Jose D. Salas, Ph.D., Dist.M.ASCE, one of the most widely known hydrologists in the world, has been honored by ASCE with inclusion in its 2018 class of Distinguished Members for his pioneering contributions to stochastic modeling of hydrological processes, analysis of floods and droughts, climate variability and land use impacts on extreme events, simulating complex river systems, such as the Colorado and Nile, and risk analysis of nonstationary hydrologic extremes.
Salas is at the forefront of hydrologic research, having advanced both the theoretical and practical aspects of hydrologic science and engineering. He has been a major contributor to time series analysis for modeling and simulation of hydrologic processes such as streamflows, particularly in modeling periodic dependent processes, such as monthly streamflows, and algorithms for multivariate and multiplicative processes. He also contributed in developing periodic gamma autoregressive (PGAR) models for seasonal flows, a model that produces seasonal statistics without requiring a prior transformation. Furthermore, Salas contributed in developing univariate and multivariate models for periodic intermittent hydrologic processes such as weekly precipitation and monthly streamflows in semiarid and arid regions.
Additionally, Salas developed in the late 1970s the early version of the shifting mean (SM) model and suggested that sudden shifts observed in some hydrological series may be forced by major oceanic atmospheric processes. Further developments of the SM model including the multivariate SM were applied successfully for simulating the Great lakes and the Nile river flow systems. A significant achievement of his career was leading the development of the software package, Stochastic Analysis Modeling and Simulation (SAMS), for the U.S. Bureau of Reclamation.
For over 45 years, Salas has been principal investigator of a variety of research projects related to flood prediction; drought analysis and prediction; stochastic modeling and generation of hydrologic processes; water supply forecasting; prediction of short-term rainfall; impacts of climate variability on agriculture; modeling streamflow in arid regions; stochastic modeling and simulation of the Nile River, the Great Lakes, and Colorado River systems; operation and safety of reservoir systems, and risk and uncertainty analysis of hydraulic structures. These projects were funded by national and international organizations – the National Science Foundation, U.S. Geological Survey, Colorado Agricultural Experiment Station, NOAA, USDA, World Bank, and others.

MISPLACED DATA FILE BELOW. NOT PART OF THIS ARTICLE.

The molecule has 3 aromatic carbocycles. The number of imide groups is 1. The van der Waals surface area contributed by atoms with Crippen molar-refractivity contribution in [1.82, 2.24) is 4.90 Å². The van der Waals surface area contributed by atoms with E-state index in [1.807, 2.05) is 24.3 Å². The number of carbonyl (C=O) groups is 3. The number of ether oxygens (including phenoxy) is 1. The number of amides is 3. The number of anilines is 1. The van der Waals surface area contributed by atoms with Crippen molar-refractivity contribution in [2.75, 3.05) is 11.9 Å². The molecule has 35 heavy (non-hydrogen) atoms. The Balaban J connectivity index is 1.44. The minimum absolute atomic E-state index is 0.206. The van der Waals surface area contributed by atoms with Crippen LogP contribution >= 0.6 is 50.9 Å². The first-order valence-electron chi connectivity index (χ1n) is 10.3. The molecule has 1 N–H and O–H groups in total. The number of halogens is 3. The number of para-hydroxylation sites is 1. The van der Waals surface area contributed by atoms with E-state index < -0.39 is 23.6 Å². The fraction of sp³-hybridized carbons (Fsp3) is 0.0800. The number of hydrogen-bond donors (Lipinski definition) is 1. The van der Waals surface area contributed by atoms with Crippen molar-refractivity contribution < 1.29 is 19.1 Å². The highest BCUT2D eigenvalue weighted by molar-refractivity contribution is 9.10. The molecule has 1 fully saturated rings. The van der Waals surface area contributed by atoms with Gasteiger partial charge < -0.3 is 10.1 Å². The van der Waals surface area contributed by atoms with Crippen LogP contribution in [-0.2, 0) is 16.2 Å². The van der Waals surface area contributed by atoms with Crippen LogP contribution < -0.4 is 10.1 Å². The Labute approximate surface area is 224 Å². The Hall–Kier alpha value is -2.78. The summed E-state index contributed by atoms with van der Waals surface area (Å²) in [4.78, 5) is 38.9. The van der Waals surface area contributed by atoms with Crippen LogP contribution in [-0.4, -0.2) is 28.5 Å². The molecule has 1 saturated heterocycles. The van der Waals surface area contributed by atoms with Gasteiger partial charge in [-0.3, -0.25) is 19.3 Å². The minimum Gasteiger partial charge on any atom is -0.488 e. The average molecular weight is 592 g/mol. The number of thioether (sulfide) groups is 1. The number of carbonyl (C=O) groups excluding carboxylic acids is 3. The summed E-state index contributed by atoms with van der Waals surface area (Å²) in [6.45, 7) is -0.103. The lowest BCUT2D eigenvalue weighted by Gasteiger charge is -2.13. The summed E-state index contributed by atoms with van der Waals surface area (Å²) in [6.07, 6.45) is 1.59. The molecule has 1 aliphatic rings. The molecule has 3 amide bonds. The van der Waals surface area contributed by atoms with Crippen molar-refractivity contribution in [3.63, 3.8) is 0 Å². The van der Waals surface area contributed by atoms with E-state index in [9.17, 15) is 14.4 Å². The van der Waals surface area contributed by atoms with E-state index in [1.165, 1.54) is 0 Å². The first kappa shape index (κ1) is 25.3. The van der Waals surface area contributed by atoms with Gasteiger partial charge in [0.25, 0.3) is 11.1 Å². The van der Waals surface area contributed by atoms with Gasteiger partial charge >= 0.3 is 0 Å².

Salas, currently professor emeritus, has taught at the Colorado State University for over 30 years, and has graduated 37 doctorate and 43 master’s degree students. In addition, he has served as External Committee Member for doctoral students at universities in Canada, Korea, Spain, and Peru. He is a lecturer, consultant, and author of over 90 journal articles, a book, and more than 10 chapters of books and handbooks. His book, Applied Modeling of Hydrologic Time Series (1980), has become a classic in the field.
He is a recipient of ASCE’s Norman Medal, Arid Lands Hydraulic Engineering Award, and Ven Te Chow Award. He served as associate editor for ASCE’s Journal of Hydraulic Engineering and Journal of Hydrologic Engineering, among others in Spain and Mexico. His memberships include AGU, IAHR, IAHS, and Sigma Xi, and he has served on various committees, and organized sessions, for several EWRI Congresses. Salas is a corresponding member of the Academy of Engineering of Mexico and Academy of Engineering of Peru. In 2011 his alma matter in Lima, awarded him an Honorary Doctor.
Salas earned his Bachelor of Science and civil engineering degrees from the National University of Engineering of Lima, and his Master of Science and doctorate from Colorado State University.
Dr. Salas was my hydrology professor at Colorado State University. He was one of the most outstanding professors I had, breaking down the methodology of analyzing hydrology in an easy to understand manner. So in addition to all of his great research accomplishments, he was a great instructor. Congratulations to this outstanding engineer !